Movie review of “Moana”: Disney’s tale of female empowerment is told in rousing fashion, with humor and passion and grace. Rating: 4 stars out of 4.

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“Moana” is a joy.

A feast for the eyes. From Disney, it represents a pinnacle of CG animation. Its colors are incredibly vivid. The screen is bathed in bright cerulean hues of the limitless ocean sparkling in the sun and the lush greenery of tropical-island paradises.

A delight for the ears. Songs by “Hamilton’s” Lin-Manuel Miranda, composer Opetaia Foa‘i and Grammy-winner Mark Mancina are at a “Lion King” level of excellence. The picture’s “We Know the Way” is an anthemic ode to exploration and self-discovery that has the hallmarks of an instant classic.

Movie Review ★★★★  

‘Moana,’ with the voices of Auli‘i Cravalho, Dwayne Johnson, Temuera Morrison, Rachel House. Directed by Ron Clements, John Musker, Chris Williams and Don Hall, from a screenplay by Jared Bush. 96 minutes. Rated PG for peril, some scary images and brief thematic elements. Several theaters.

An uplifting moviegoing experience in which a tale of female empowerment is told in rousing fashion, with humor and passion and grace.

Its teenage heroine, Moana (voiced by Auli‘i Cravalho, a Hawaiian actress who’s a movie novice and a real find), is a beautiful Polynesian princess who embarks on an epic quest to save her people from the threat of starvation. In the process, she discovers within herself a deep connection to her ancestors and their seafaring culture.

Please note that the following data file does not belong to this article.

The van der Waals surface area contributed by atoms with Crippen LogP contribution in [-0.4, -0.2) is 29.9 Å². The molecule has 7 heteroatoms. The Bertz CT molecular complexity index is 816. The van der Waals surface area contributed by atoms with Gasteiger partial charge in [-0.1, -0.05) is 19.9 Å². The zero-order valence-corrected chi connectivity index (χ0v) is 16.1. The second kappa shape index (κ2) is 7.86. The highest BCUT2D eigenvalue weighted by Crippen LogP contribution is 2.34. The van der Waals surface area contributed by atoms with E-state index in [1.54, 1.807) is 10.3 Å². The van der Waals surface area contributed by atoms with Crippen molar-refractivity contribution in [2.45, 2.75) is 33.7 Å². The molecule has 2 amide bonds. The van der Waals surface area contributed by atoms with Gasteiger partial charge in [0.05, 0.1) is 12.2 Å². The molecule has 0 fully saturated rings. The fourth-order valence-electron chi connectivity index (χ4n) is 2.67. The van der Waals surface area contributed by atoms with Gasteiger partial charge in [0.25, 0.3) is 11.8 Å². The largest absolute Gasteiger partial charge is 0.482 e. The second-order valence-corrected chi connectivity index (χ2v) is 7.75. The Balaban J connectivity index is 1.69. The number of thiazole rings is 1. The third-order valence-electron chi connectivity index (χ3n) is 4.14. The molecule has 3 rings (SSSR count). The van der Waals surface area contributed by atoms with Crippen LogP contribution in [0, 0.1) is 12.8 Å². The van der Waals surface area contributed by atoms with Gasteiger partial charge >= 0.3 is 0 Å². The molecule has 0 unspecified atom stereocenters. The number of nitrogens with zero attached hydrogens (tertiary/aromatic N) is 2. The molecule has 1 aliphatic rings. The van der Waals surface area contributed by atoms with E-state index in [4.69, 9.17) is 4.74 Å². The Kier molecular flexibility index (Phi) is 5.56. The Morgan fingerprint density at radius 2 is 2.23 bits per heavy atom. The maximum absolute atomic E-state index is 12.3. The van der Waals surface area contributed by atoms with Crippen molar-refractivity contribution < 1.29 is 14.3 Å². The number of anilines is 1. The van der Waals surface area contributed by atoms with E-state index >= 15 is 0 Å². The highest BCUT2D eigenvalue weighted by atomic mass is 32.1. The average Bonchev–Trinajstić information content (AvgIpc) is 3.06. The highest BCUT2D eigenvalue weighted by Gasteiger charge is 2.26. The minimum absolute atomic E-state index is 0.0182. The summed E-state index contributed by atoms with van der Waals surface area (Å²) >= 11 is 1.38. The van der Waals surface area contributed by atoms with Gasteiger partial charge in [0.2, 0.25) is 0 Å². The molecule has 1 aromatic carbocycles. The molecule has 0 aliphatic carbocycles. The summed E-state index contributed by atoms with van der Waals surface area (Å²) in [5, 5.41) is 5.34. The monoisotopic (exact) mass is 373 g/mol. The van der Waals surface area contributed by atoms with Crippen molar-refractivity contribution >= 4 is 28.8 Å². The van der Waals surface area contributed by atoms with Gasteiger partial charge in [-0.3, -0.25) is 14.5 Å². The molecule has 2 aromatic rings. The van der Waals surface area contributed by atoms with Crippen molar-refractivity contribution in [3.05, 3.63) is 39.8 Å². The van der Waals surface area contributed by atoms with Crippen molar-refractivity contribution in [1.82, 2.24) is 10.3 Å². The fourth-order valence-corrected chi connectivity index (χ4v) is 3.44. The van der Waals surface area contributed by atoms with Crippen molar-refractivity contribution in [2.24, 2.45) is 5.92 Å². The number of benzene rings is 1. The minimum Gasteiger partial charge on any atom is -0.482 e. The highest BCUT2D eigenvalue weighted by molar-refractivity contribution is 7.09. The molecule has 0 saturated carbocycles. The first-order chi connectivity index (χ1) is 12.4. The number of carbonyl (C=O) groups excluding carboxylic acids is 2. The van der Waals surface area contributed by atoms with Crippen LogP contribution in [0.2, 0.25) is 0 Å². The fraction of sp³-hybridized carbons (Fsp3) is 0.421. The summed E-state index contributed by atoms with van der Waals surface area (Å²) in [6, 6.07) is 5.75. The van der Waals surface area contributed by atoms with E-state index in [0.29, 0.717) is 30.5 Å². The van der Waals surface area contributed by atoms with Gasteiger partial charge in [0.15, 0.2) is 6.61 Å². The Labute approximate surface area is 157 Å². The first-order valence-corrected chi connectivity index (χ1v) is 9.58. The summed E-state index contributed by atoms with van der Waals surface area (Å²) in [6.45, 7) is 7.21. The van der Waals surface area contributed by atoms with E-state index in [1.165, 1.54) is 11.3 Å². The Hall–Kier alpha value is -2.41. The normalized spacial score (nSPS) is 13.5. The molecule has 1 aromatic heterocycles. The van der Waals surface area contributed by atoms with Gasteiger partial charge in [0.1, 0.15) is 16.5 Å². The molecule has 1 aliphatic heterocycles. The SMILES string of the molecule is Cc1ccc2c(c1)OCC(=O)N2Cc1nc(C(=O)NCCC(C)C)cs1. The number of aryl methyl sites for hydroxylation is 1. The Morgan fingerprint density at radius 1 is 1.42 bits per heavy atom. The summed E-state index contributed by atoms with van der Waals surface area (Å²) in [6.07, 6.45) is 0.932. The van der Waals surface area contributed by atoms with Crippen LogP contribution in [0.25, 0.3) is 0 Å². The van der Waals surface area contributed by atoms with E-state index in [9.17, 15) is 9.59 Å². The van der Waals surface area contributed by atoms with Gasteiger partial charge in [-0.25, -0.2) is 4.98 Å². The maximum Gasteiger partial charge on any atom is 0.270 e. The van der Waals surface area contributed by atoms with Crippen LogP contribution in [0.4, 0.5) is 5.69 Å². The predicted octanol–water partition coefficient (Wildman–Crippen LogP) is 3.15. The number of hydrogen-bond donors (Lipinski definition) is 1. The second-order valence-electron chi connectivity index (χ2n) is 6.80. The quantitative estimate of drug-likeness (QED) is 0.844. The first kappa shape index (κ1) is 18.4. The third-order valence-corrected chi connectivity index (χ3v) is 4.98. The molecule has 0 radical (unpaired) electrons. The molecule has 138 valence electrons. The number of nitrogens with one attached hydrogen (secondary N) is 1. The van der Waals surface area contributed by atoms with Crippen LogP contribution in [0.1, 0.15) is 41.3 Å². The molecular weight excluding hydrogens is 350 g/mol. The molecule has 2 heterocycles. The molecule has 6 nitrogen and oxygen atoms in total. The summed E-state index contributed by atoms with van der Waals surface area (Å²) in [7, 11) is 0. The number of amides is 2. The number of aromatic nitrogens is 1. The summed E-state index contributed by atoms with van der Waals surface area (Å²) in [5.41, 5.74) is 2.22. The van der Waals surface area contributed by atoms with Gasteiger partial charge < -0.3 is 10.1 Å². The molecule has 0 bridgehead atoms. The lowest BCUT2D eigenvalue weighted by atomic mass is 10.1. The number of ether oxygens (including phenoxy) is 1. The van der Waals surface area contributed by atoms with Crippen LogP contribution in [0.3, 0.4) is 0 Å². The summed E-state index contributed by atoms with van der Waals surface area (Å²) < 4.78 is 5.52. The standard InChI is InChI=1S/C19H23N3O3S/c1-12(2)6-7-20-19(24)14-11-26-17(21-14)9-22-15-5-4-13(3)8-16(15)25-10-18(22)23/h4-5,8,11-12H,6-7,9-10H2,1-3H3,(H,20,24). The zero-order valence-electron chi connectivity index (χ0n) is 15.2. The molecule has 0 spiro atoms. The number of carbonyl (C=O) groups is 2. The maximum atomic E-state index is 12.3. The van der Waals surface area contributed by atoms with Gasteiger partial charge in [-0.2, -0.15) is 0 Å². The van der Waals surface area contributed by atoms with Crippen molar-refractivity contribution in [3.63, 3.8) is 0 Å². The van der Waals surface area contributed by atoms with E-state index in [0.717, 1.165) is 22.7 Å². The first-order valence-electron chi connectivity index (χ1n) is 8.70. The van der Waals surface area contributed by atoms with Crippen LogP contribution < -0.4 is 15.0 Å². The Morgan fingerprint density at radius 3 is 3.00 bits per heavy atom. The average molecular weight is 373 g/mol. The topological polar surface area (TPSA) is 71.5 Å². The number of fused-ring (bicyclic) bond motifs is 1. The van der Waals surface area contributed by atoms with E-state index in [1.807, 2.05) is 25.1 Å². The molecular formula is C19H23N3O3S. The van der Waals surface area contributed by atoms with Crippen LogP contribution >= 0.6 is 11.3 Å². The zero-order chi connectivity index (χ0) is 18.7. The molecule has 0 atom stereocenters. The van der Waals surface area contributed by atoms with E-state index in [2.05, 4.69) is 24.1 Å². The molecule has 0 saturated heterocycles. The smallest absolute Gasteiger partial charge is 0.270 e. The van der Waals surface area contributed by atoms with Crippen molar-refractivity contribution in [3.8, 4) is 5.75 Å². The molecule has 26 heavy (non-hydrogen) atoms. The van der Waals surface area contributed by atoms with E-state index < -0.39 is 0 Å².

It’s an elemental tale. Moana is called to her quest by the sea itself, represented by a beckoning, often playful water column reminiscent of a similar element in James Cameron’s “The Abyss.” She teaches herself how to sail. She learns how to navigate by the stars. And going forth alone in defiance of the demand of her overly protective chieftain father (Temuera Morrison) that she not venture away from her home island, she learns who she was meant to be: a woman of great bravery and boundless curiosity about the world beyond the sheltering reef that surrounds her home.

She does not venture alone. Not long after setting sail, she fetches up on an island inhabited by a massively muscled demigod named Maui. At which point, humor kicks in. Voiced by Dwayne Johnson, whose wry line readings suggest he was having the time of his life in the recording studio, Maui has an ego as outsized as his body. He expects Moana to be awed by his awesomeness. Not a chance, big guy. He condescends. She pushes back. Their squabbles are very funny.

He’s a trickster and a shape-shifter, and when his magic short-circuits, his shifting shapes go weirdly and wackily awry.

He’s festooned with tattoos, and the tats have a habit of coming alive and serving as his conscience to rein in his egotistic excesses.

Principal directors Ron Clements and John Musker, Disney vets who previously directed “The Little Mermaid” and “Aladdin,” mined Polynesian lore for the story elements. Everything in the picture, from the characters’ clothes and hairstyles to the vessels they sail, bear the stamp of authenticity. But “Moana’s” greatest strength is the verve in which they move the action along and the sheer joyousness evident in every aspect of their storytelling.

That joyousness peaks in a sequence where Moana’s people set sail in a fleet of ships, singing in exultation as they go forth upon the sea. The scene soars. So does “Moana,” in its entirety.